The type of picnic drinks you take with you will obviously depend on the type of alfresco meal you are planning.
Adults will usually appreciate some form of alcohol, as well as soft drinks, unless they are driving, pregnant or it is against their religion.
Children should be offered liquid refreshment often, especially if they are running around in the sun.
Water should always be available as the best thirst quencher for everybody.
if you want to serve wine, I suggest you leave your special bottles at home and go for the cheap and cheerful varieties - those which can withstand a hot or bumpy journey and are easy to drink.
If you want to keep it simple and confine the picnic drinks to one colour, then go for a dry rosé. Australia produce some very nice ones, as do Italy, Spain and Hungary.
Chill bottles of rosé or white wine well in advance as well as packing in coolers with ice or freezer packs.
The bright and fruity flavours go well with all sorts of picnic foods. However, make sure you serve it really cold. Warm rosé is nasty!
For barbecued food you need wines with real character as they have to stand up well to intense marinades and smoky, char-grilled flavours. Really oaky wines, both red and white, match well with this type of food.
Champagne might well spring to mind if you’re preparing for a posh picnic and want to celebrate more than just a sunny day . . .
(and you can buy lovely picnic flutes these days)
. . . but of course fizz also comes in other, often cheaper, forms - such as a crisp, floral prosecco, a Spanish cava, or a sparkling New World wine.
For wine without bubbles try a light, refreshing white such as Portuguese Vinho Verde or an Italian Pinot Grigio.
Herby Mediterranean dishes call for aromatic whites like a very dry Muscadet, or a grassy Sancerre while smokey barbecue flavours mix well with the bolder New World wines like Sauvignon, Semillon and Chardonnay.
You may choose to follow the European tradition of serving a chilled red as your picnic drink, such as a Spanish Tempranillo, or a light Loire, Beaujolais or Chianti.
Of course you can save on the cool-box space if you serve a full-bodied red wine. My favourites are soft reds such as Spanish Rioja or South African Merlot and Pinotage.
Try tinto de verano/summer red wine as they call it in Spain, by mixing chilled red wine with some lemonade and soda water, ice cubes and some orange and lemon slices.
Add a little more - orange juice and a splash of brandy - and you have a refreshing Sangria spritzer.
Of course there are lots of other picnic drinks to choose from apart from wine.
Pimm's is a very popular summer drink in England and you won’t hear many men complaining about a nice cold beer or lager.
Cider is another appealing choice, especially for a picnic in the country. There are many varieties to choose from and some are a lot more alcoholic than you think – so beware!
Beware too if you take cans of beer or cider (or indeed soft drinks) on your picnic. Make sure you pour the contents into glasses before drinking - or wash the cans thoroughly. The bacteria found on cans in some cases can make you extremely ill.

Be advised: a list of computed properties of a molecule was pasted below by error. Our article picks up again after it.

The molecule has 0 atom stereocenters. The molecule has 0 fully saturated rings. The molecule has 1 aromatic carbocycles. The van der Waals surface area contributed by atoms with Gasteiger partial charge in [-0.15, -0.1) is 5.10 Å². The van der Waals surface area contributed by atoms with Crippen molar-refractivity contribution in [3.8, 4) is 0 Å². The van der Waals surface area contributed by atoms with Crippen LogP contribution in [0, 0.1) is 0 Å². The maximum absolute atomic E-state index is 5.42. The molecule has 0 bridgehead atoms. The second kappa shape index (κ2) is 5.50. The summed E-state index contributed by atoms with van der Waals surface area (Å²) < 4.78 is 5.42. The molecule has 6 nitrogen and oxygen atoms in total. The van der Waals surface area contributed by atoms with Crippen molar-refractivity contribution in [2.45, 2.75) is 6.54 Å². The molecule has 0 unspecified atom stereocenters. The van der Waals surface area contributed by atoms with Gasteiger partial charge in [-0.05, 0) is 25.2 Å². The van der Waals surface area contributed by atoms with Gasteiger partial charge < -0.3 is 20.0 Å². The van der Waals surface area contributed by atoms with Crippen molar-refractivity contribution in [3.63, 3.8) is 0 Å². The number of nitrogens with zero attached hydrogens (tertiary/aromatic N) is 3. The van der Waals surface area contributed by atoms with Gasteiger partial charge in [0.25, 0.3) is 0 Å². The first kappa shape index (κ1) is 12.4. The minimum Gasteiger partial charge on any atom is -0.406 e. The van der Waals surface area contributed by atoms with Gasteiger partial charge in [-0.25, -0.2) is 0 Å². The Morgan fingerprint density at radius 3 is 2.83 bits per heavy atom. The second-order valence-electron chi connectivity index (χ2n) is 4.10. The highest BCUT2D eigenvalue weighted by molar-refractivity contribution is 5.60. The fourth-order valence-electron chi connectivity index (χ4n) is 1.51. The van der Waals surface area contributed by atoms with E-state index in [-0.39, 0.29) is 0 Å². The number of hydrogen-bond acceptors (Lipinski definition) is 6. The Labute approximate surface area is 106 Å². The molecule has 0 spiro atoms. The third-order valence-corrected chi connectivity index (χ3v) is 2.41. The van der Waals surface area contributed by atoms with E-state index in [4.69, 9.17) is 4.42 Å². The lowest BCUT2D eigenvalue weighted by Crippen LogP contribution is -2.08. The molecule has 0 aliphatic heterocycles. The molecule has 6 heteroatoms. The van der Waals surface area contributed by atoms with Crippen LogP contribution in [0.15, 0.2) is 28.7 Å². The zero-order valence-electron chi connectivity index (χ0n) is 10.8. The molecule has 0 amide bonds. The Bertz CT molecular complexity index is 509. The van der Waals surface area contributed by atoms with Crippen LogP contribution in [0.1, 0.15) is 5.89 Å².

In the heat (or even not in the heat!) it’s always best to drink equal quantities of water with your alcohol – especially if you don’t want to end up, like me, in a bed of nettles! (It was a long time ago and I’ve learnt my lesson!)
Forget the fizzy cans and make something really refreshing like home-made lemonade for the kids, which is much better for them and tastes amazingly good. If you struggle to get five portions of fruit and vegetables into them, I’m sure all the lemon juice must count as one fruit!
Another way to get the recommended five portions of fruit & veg. into your daily diet, is to buy or make smoothies to take on your picnic.
Iced tea is supposed to be soothing on a hot summer’s day but, in the UK anyway, I’m sure you’ll find lots of people will be happy with hot tea and even coffee. Try iced coffee too.
Elderflower Cordial is another very refreshing drink for a summer picnic - many thanks to Alison for submitting the recipe for this.
Ginger beer or a ginger cordial mix is also a terrific non-alcoholic picnic drink. Ginger is very refreshing and also helps with travel sickness I believe, so if you have someone on your picnic who didn’t like the journey …. !
Ginger cordial can be added to hot or cold liquid, fizzy or still. It’s good with lemon juice and sparkling mineral water too.
Hot tea and coffee are standard but you might like to make hot chocolate too - and how about hot chilli chocolate?
This drink is the most fantastic combination and a great winter warmer.
Note: You can buy chilli chocolate but you get a better flavour (and it’s cheaper) by using plain dark chocolate (as good as you can afford) and chillies.
Looking for something more alcoholic with a lovely festive aroma of red wine and spices? Make some mulled wine and you'll glow inside on a winter's picnic.